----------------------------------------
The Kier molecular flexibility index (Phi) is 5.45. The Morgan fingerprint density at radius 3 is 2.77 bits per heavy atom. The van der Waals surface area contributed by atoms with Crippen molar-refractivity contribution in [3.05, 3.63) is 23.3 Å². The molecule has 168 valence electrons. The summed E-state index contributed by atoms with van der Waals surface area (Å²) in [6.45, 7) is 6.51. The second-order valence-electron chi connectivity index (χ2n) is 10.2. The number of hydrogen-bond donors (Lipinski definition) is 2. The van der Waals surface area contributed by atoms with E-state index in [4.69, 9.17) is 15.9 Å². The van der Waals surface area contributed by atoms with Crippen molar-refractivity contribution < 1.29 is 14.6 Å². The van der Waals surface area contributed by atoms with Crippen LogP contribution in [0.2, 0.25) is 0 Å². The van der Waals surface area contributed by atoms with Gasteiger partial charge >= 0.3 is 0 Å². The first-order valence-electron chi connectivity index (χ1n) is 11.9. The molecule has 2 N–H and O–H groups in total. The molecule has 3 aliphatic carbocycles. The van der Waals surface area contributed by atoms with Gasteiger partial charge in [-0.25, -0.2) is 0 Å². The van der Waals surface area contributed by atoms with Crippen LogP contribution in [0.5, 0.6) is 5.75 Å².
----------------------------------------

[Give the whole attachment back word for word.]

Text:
The Kier molecular flexibility index (Phi) is 5.45. The Morgan fingerprint density at radius 3 is 2.77 bits per heavy atom. The van der Waals surface area contributed by atoms with Crippen molar-refractivity contribution in [3.05, 3.63) is 23.3 Å². The molecule has 168 valence electrons. The summed E-state index contributed by atoms with van der Waals surface area (Å²) in [6.45, 7) is 6.51. The second-order valence-electron chi connectivity index (χ2n) is 10.2. The number of hydrogen-bond donors (Lipinski definition) is 2. The van der Waals surface area contributed by atoms with E-state index in [4.69, 9.17) is 15.9 Å². The van der Waals surface area contributed by atoms with Crippen molar-refractivity contribution < 1.29 is 14.6 Å². The van der Waals surface area contributed by atoms with Crippen LogP contribution in [0.2, 0.25) is 0 Å². The van der Waals surface area contributed by atoms with Gasteiger partial charge >= 0.3 is 0 Å². The first-order valence-electron chi connectivity index (χ1n) is 11.9. The molecule has 2 N–H and O–H groups in total. The molecule has 3 aliphatic carbocycles. The van der Waals surface area contributed by atoms with Gasteiger partial charge in [-0.25, -0.2) is 0 Å². The van der Waals surface area contributed by atoms with Crippen LogP contribution in [0.5, 0.6) is 5.75 Å².